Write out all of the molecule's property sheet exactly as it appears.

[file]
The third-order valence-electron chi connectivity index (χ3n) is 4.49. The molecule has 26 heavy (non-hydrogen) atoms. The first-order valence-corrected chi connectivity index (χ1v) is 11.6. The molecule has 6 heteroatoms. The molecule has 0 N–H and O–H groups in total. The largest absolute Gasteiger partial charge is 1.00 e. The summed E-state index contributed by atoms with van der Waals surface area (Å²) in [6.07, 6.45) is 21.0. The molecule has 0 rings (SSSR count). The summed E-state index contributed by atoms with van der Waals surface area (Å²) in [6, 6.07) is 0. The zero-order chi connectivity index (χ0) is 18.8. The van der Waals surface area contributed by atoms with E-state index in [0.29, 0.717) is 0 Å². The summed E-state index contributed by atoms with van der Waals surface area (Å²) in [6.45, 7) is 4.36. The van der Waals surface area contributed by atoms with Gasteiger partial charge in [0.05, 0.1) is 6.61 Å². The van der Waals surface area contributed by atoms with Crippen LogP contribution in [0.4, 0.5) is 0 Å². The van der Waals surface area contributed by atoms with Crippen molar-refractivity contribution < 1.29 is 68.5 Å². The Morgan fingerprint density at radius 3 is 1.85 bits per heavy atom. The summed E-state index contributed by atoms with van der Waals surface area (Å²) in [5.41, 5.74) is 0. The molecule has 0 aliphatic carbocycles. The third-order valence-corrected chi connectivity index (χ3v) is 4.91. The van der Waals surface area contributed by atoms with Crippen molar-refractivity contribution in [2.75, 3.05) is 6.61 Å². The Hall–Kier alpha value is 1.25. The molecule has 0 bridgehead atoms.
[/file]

The third-order valence-electron chi connectivity index (χ3n) is 4.49. The molecule has 26 heavy (non-hydrogen) atoms. The first-order valence-corrected chi connectivity index (χ1v) is 11.6. The molecule has 6 heteroatoms. The molecule has 0 N–H and O–H groups in total. The largest absolute Gasteiger partial charge is 1.00 e. The summed E-state index contributed by atoms with van der Waals surface area (Å²) in [6.07, 6.45) is 21.0. The molecule has 0 rings (SSSR count). The summed E-state index contributed by atoms with van der Waals surface area (Å²) in [6, 6.07) is 0. The zero-order chi connectivity index (χ0) is 18.8. The van der Waals surface area contributed by atoms with E-state index in [0.29, 0.717) is 0 Å². The summed E-state index contributed by atoms with van der Waals surface area (Å²) in [6.45, 7) is 4.36. The van der Waals surface area contributed by atoms with Gasteiger partial charge in [0.05, 0.1) is 6.61 Å². The van der Waals surface area contributed by atoms with Crippen LogP contribution in [0.4, 0.5) is 0 Å². The van der Waals surface area contributed by atoms with Crippen molar-refractivity contribution < 1.29 is 68.5 Å². The Morgan fingerprint density at radius 3 is 1.85 bits per heavy atom. The summed E-state index contributed by atoms with van der Waals surface area (Å²) in [5.41, 5.74) is 0. The molecule has 0 aliphatic carbocycles. The third-order valence-corrected chi connectivity index (χ3v) is 4.91. The van der Waals surface area contributed by atoms with Crippen molar-refractivity contribution in [2.75, 3.05) is 6.61 Å². The Hall–Kier alpha value is 1.25. The molecule has 0 bridgehead atoms.